The European Union will ban imports of Russian oil products early next month, in a move to further punish Russia for its invasion of Ukraine, but one that could lead to tighter global supplies and higher prices for products such as diesel.
The ban on Russian oil products is likely to have a bigger impact than the EU ban on Russian seaborne crude oil and the Group of Seven price cap on Russian oil, says Tom Kloza, global head of energy analysis at the Oil Price Information Service, or OPIS, a Dow Jones company.
The EU banned imports of Russian seaborne crude oil from Dec. 5, and plans to ban imports of certain Russian petroleum products from Feb. 5.
Crude oil and refined products prices bottomed after the oil ban, since it “didn’t really impede the flow of oil,” Kloza says. Europe fared well despite the ban, he adds, because the winter season has been among the warmest on record for Europe, driving down winter heating fuel demand.
Even so, “it’s probably too soon to write the obituary for the 2023 winter in the Northern Hemisphere,” says Kloza.
The Feb. 5 ban on Russian oil products comes at a time when “ice and brutal weather can impede Baltic exports, and it is quite likely that Russian diesel is impacted.”
The EU, along with the G-7, also set a price cap on Russian oil at $60 a barrel in December, while a price cap on Russian oil products is set to take effect on Feb. 5.
“Through self-sanctioning since the end of last winter, European refiners had been divorcing Russia crude for a while, allowing for the reshuffle and appetite East of Suez to develop for Russian crude,” says Hédi Grati, executive director, refining & marketing at S&P Global Commodity Insights.
However, “product markets are more fragmented, the parcel sizes are smaller, and the shipping side of things is likely to be a greater bottleneck than it is for crude oil,” says Grati.
Russia is also a large diesel exporter, and replacement options for Europe are “less widespread” than for crude.
Tanker-tracking data show that Europe sourced more than a quarter of its diesel imports from Russia weeks ahead of the EU’s Russian oil products ban, says S&P Global Commodity Insights.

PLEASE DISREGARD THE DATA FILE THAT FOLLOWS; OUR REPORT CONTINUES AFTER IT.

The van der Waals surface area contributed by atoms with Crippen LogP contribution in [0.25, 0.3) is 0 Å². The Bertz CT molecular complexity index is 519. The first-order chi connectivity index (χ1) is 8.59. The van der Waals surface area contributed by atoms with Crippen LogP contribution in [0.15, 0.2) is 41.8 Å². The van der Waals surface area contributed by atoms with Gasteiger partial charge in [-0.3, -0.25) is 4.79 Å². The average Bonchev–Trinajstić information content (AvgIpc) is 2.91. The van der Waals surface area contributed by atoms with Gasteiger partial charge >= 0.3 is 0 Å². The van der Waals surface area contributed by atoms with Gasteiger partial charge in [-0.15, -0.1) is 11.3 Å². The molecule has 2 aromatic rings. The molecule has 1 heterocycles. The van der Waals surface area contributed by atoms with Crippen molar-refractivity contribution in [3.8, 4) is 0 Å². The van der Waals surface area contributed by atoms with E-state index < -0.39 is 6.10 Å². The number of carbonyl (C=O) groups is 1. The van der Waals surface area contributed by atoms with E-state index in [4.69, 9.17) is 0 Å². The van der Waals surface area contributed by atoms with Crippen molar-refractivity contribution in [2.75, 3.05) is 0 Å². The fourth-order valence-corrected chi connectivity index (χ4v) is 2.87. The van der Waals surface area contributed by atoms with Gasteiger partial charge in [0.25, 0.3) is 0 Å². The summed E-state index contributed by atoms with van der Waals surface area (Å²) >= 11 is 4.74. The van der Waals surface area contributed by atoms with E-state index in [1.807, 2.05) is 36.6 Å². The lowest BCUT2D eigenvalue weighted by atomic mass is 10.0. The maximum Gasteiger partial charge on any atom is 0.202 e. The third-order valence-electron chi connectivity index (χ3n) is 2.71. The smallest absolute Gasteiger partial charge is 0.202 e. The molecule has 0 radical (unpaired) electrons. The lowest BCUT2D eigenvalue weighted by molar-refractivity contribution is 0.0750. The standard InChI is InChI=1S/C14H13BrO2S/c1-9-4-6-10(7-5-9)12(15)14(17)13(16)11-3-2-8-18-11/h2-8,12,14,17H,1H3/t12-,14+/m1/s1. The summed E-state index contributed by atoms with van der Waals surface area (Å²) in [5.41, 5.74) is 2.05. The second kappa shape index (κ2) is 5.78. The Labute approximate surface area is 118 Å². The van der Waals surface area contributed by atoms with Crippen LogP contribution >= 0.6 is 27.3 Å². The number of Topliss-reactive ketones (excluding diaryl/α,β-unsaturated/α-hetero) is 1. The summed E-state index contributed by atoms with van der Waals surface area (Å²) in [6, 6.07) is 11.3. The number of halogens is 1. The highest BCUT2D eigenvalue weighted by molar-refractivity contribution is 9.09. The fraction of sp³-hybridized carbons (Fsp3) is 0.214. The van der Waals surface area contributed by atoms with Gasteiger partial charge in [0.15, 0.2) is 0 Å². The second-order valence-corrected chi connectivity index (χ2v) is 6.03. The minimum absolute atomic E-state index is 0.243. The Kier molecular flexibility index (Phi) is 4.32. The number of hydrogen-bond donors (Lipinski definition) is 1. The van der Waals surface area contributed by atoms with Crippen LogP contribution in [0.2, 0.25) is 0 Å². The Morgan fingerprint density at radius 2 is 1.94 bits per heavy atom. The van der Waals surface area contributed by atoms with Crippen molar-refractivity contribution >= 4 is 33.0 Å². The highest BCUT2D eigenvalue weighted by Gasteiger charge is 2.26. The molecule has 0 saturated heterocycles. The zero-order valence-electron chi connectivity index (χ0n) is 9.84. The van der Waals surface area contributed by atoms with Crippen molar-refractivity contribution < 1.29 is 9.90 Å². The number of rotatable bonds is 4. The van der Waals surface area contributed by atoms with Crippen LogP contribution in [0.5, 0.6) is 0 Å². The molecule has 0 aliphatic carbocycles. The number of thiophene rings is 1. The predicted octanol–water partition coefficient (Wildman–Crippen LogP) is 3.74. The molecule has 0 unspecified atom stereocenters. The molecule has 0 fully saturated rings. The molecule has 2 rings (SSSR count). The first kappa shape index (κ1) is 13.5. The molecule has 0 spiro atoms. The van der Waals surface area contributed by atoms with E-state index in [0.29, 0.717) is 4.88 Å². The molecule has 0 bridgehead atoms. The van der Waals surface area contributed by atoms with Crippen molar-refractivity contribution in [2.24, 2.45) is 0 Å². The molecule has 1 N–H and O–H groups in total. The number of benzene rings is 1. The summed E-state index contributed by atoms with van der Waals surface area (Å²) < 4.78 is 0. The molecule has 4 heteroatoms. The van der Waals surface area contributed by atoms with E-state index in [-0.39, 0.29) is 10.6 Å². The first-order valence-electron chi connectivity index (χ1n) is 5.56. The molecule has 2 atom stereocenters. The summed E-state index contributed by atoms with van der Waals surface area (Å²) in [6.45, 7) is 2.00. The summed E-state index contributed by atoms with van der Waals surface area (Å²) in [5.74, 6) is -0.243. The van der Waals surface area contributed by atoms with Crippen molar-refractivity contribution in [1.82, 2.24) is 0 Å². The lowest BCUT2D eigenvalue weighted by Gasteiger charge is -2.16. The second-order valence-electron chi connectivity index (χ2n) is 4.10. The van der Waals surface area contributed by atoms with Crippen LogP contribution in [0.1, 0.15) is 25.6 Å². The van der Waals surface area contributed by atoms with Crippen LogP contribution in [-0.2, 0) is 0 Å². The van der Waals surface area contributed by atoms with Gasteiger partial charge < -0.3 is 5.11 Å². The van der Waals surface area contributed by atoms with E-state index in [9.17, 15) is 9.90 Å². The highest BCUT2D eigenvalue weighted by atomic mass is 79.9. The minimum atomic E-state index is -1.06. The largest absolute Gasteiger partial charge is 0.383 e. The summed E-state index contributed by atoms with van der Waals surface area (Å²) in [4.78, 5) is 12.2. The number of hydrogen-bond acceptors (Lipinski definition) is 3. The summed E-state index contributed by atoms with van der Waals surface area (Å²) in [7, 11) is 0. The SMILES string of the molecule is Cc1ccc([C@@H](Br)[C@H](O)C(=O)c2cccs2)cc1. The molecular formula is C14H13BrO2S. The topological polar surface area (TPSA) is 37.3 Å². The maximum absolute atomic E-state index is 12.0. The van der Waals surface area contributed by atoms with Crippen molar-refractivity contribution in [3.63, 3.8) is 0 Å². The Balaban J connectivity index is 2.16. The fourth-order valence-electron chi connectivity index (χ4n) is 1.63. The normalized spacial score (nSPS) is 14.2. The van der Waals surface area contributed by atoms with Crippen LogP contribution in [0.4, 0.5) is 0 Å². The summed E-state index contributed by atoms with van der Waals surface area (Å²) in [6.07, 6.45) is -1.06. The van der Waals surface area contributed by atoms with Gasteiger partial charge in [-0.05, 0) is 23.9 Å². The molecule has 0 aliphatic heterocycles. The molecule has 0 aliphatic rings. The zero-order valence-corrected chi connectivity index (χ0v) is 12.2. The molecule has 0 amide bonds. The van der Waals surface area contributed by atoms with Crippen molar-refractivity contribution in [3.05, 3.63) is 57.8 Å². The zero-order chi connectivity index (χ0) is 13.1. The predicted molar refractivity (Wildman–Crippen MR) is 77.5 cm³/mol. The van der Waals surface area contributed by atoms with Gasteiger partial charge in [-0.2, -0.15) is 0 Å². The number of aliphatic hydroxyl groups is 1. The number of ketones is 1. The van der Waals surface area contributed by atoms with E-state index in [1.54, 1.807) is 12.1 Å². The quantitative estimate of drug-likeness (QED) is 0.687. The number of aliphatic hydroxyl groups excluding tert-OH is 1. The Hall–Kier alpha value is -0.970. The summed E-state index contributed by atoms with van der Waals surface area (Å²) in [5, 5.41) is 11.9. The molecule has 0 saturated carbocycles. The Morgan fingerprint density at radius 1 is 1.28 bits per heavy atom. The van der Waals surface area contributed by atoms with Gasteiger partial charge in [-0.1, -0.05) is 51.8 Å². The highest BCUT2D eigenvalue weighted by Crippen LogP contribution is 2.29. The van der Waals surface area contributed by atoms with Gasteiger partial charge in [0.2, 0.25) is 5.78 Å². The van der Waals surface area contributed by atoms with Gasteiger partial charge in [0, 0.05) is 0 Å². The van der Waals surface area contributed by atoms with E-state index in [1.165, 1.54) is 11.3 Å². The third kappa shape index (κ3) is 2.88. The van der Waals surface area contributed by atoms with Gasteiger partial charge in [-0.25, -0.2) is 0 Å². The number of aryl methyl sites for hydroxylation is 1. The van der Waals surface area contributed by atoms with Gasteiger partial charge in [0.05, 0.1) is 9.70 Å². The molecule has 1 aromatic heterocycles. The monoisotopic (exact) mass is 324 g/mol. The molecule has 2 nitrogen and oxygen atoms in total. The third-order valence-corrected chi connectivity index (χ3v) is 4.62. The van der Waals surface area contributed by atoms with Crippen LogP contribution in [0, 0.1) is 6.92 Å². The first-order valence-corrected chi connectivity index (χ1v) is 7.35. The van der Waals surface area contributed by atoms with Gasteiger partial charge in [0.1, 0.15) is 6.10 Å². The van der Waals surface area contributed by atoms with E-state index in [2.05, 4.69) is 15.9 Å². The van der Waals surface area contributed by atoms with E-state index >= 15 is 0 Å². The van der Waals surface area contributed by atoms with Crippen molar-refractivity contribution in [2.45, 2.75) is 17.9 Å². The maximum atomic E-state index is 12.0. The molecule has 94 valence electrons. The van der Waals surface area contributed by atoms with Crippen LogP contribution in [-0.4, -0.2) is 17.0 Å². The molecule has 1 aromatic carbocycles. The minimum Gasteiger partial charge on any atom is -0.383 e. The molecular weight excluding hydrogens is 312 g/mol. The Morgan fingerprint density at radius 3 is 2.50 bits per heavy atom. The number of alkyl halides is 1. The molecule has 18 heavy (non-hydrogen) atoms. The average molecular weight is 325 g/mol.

There has been a “strong uptake in diesel flows from outside Russia in recent weeks,” says Grati.
Globally, the market has been dealing with tight diesel supplies. In the U.S., distillate inventories, which include diesel, stand 20% below the five-year average.
OPIS’ Kloza says diesel prices may remain firm on both sides of the Atlantic, and perhaps fetch $50 to $60 a barrel above crude costs.
Futures prices for New York Harbor ultra-low sulfur diesel traded on the New York Mercantile Exchange
which is also known as the heating-oil contract, settled at $3.3613 a gallon on Jan. 25. At 42 gallons per barrel, that would be about $141 a barrel. West Texas Intermediate crude futures trades above $80 a barrel.
“These are beaucoup margins for refiners,” says Kloza, adding that they will probably come down to more normal levels at some point in 2023. But for now, “they will remain and reward refiners.”
The EU embargo is “great news” to North American refiners, and European refiners are much better off than they were before because natural-gas prices are about a fifth of what they were in late August, he says.
““It will be very difficult for diesel, jet fuel, and gasoline prices to drop” in the next two weeks, as the first week of February brings “a kind of triple witching hour to markets.” ”
Kloza believes that “it will be very difficult for diesel, jet fuel, and gasoline prices to drop” in the next two weeks, as the first week of February brings a “kind of triple witching hour to markets.”
There’s the beginning of a key turnaround for the Phillips 66 Bayway Refinery on Feb. 2, and the EU embargo on Feb. 5—and both dates overlap with what appears to be a return to colder-than-normal temperatures across most of the U.S., he says.
Simply put, the perception may be that ‘it is not safe to sell,’ ” Kloza says.